Sunday, 18 June 2017

Doctor Who - The Eaters Of Light

Rift Raff

Doctor Who - The Eaters Of Light
Airdate: 17th June 2017

Well this was... hmmm... well, I’m sorry but it really did seem kinda bland to me.

It wasn’t terrible, for sure but... it wasn’t that engaging either.

The Eaters Of Light uses a hook of music being heard in the Scottish hills and a crow apparently cawing “Doc-tor!” near a centuries old depiction of the TARDIS engraved in a rock. It also fashions its quite simplistic story under the guise of The Doctor and Bill trying to settle an argument about the fate of the real life ‘mystery’ of the Roman Ninth Legion... accompanied by Nardole, of course. Various books have been written and, of course, films made about this particular mystery... such as Centurion (reviewed by me here).

Here, we are asked to believe that the majority of the legion were literally filleted by a monster who has come through an inter-dimensional rift and, although that’s good Doctor Who, it all feels like it's a bit thrown away here and I think that’s due to the shorter running time of modern Doctor Who stories than anything else. I mean, this has all the makings of a classic episode and feels very much like an old Tom Baker episode from the late 1970s. Indeed, there are moments when the always excellent Peter Capaldi delivers some of his line readings just as the Fourth Doctor would have done... close your eyes at certain points and just listen... it’s almost like he’s deliberately trying to evoke him.

The problem is, though, that in a story which has such a simplistic, one track story line as this week's episode, then you maybe need a bit more time to set up the various characters and turn them into something more complex than just the bare sketches we have here, to maintain a certain level of interest and sympathy with them. Alas, single 45 minute stories of Doctor Who are much shorter than the multi-part affairs of the old days, when an average story would last between four and six 25 minute episodes per story. And it feels like the ideas presented here suffered because of it.

There was also some stuff that didn’t quite make sense.

For instance... Bill is rendered unconscious and when we see her come around, everyone is reacting like she’s only been unconscious for an hour or so... however, we also know that in the same time, The Doctor has been absent in the rift for over two days. So how the hell does that work out? Another thing that didn’t quite work for me is that a creature who feeds off sunlight (and presumably bones) is frightened of small shafts of light trained on it to keep it at bay. I’m sorry, what? I maybe missed something there but it did seem more than just a little incongruous, if truth be told.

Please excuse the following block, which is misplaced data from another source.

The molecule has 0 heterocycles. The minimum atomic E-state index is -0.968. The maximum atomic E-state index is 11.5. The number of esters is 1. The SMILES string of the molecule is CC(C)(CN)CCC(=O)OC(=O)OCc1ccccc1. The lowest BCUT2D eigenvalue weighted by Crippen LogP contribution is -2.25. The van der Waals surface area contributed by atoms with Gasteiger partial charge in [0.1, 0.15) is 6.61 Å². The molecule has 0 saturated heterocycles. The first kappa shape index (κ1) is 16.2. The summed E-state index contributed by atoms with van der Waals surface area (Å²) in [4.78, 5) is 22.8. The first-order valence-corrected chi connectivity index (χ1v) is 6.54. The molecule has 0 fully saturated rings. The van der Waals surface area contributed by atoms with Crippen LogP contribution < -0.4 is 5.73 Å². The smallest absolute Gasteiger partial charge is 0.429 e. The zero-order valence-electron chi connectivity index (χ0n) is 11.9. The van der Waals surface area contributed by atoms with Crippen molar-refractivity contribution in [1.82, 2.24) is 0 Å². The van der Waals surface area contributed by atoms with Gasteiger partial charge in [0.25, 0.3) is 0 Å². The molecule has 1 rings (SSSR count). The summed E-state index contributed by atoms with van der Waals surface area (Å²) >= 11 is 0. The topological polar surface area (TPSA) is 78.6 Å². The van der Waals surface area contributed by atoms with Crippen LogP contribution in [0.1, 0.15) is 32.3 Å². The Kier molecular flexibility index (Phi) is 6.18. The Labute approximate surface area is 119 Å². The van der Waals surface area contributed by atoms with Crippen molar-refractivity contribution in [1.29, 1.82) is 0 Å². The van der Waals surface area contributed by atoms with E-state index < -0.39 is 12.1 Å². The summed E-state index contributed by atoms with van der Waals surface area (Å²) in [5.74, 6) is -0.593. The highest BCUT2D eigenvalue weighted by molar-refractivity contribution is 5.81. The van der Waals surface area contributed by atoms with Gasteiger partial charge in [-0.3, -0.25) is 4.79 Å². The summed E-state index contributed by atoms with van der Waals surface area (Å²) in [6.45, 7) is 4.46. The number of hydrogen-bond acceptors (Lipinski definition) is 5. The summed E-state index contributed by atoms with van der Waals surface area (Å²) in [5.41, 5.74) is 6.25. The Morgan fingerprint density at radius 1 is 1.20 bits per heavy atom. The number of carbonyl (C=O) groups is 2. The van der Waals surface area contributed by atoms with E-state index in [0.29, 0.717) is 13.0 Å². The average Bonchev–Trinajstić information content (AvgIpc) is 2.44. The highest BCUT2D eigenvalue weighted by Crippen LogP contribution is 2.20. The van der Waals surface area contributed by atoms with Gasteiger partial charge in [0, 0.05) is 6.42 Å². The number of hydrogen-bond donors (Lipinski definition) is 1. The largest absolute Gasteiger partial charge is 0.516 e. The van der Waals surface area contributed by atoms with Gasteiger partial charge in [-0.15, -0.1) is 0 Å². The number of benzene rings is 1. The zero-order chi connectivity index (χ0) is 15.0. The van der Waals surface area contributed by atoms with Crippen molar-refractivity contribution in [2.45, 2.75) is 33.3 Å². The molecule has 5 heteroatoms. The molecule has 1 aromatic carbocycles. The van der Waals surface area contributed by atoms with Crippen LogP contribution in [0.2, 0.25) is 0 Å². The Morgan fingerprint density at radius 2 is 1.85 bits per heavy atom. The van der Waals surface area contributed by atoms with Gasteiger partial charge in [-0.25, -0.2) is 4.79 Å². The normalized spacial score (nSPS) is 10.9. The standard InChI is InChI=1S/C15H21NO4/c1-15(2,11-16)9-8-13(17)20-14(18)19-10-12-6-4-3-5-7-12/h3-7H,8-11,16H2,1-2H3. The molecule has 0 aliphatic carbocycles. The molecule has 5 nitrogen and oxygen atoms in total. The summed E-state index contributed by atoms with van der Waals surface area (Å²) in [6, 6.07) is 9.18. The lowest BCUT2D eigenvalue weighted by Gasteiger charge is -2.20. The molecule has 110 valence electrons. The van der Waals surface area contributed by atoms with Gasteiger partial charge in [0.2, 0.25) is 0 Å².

The main trouble for me, with this story, is that there was no really great, stand out sequences that made you sit up and think... yeah... this is what Doctor Who does well. Instead we had quite a few missed opportunities, it felt like.

For example, when The Doctor explains to Nardole that crows do talk and they’re not in any way significant, you think he’s fobbing him off (and the audience) to accomodate a brilliant story twist later in the episode. Alas, it turns out The Doctor’s explanation is actually correct and that the crows have just been single minded in what they are saying over the years... which really is a rubbish explanation and does nothing but let down the opening hook, as far as I'm concerned.

Then we have... and I don’t know how many times we are going to have to go through this again and again in this show... Bill talking about being a lesbian. Seriously people, we’d got it the first time. Okay? We don’t need to be beaten over the head with it every other week as though it’s some kind of special thing we are supposed to be in awe of. We don’t need this stuff continually.

Another thing which really does highlight what I was saying about this resembling an old Tom Baker episode is the design of the creature itself. Now I’m not the biggest fan of CGI and I personally prefer practical effects where possible but, the ‘man in suit’ style creature running around on all fours looked preposterously bad here. Just like an old, cheap episode of Doctor Who from the late 1970s or 1980s, to be honest. It wasn’t as bad as the Myrka from the Peter Davison story Warriors Of The Deep (reviewed here) to be sure but... it wasn’t that far removed from those days either, in all honesty.

And, of course, we have the drama of the stuff with Missy crying as though she’s not a bad person and The Doctor’s true nemesis anymore. Seriously, are people buying this? Well, we’ve got an older incarnation of her dropping by next week so I guess that can’t go too well. In fact next week see the story I’ve been looking forward too since finding out about it, with the return of the original Cybermen whose only other appearance was in William Hartnell’s last story, The Tenth Planet (reviewed here). So I’ve got my fingers crossed that’s going to go well. It also, as it happens, marks the 100th TV Doctor Who story which I will have reviewed for this blog to date so, you know, let’s hope it’s a good one.

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